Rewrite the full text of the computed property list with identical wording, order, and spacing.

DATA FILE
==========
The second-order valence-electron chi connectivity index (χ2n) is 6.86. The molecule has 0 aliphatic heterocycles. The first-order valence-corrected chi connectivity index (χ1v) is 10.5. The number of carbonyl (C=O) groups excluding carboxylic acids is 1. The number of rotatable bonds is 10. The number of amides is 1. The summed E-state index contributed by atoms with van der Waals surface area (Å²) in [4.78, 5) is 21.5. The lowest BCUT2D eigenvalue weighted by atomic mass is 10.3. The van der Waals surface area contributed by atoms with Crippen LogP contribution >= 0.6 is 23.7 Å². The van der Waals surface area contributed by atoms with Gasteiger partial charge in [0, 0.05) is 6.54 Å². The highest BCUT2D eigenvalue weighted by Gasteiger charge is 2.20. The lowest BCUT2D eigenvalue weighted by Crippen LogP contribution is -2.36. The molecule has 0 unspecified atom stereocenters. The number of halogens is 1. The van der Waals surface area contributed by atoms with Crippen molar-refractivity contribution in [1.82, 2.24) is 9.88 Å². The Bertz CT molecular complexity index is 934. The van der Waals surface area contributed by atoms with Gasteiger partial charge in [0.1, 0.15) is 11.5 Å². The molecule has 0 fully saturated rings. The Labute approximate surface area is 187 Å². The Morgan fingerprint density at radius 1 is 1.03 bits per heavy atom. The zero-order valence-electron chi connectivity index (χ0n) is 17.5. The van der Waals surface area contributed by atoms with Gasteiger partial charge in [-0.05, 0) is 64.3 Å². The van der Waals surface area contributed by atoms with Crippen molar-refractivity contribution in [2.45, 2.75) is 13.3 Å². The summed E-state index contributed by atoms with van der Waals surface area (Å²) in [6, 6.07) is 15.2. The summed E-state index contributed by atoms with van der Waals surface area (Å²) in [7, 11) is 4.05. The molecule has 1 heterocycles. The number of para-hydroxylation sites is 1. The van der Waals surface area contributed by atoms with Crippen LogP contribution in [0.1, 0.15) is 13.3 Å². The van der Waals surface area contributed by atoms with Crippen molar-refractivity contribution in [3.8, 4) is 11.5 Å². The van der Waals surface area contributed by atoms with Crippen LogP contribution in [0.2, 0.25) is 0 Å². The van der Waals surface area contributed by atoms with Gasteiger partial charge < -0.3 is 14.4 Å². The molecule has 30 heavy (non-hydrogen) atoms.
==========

The second-order valence-electron chi connectivity index (χ2n) is 6.86. The molecule has 0 aliphatic heterocycles. The first-order valence-corrected chi connectivity index (χ1v) is 10.5. The number of carbonyl (C=O) groups excluding carboxylic acids is 1. The number of rotatable bonds is 10. The number of amides is 1. The summed E-state index contributed by atoms with van der Waals surface area (Å²) in [4.78, 5) is 21.5. The lowest BCUT2D eigenvalue weighted by atomic mass is 10.3. The van der Waals surface area contributed by atoms with Crippen LogP contribution >= 0.6 is 23.7 Å². The van der Waals surface area contributed by atoms with Gasteiger partial charge in [0, 0.05) is 6.54 Å². The highest BCUT2D eigenvalue weighted by Gasteiger charge is 2.20. The lowest BCUT2D eigenvalue weighted by Crippen LogP contribution is -2.36. The molecule has 0 unspecified atom stereocenters. The number of halogens is 1. The van der Waals surface area contributed by atoms with Crippen molar-refractivity contribution in [1.82, 2.24) is 9.88 Å². The Bertz CT molecular complexity index is 934. The van der Waals surface area contributed by atoms with Gasteiger partial charge in [0.1, 0.15) is 11.5 Å². The molecule has 0 fully saturated rings. The Labute approximate surface area is 187 Å². The Morgan fingerprint density at radius 1 is 1.03 bits per heavy atom. The zero-order valence-electron chi connectivity index (χ0n) is 17.5. The van der Waals surface area contributed by atoms with Gasteiger partial charge in [-0.05, 0) is 64.3 Å². The van der Waals surface area contributed by atoms with Crippen molar-refractivity contribution in [2.45, 2.75) is 13.3 Å². The summed E-state index contributed by atoms with van der Waals surface area (Å²) in [6, 6.07) is 15.2. The summed E-state index contributed by atoms with van der Waals surface area (Å²) in [7, 11) is 4.05. The molecule has 1 heterocycles. The number of para-hydroxylation sites is 1. The van der Waals surface area contributed by atoms with Crippen LogP contribution in [0.1, 0.15) is 13.3 Å². The van der Waals surface area contributed by atoms with Crippen molar-refractivity contribution in [3.8, 4) is 11.5 Å². The van der Waals surface area contributed by atoms with Crippen LogP contribution in [0.2, 0.25) is 0 Å². The van der Waals surface area contributed by atoms with Gasteiger partial charge < -0.3 is 14.4 Å². The molecule has 30 heavy (non-hydrogen) atoms.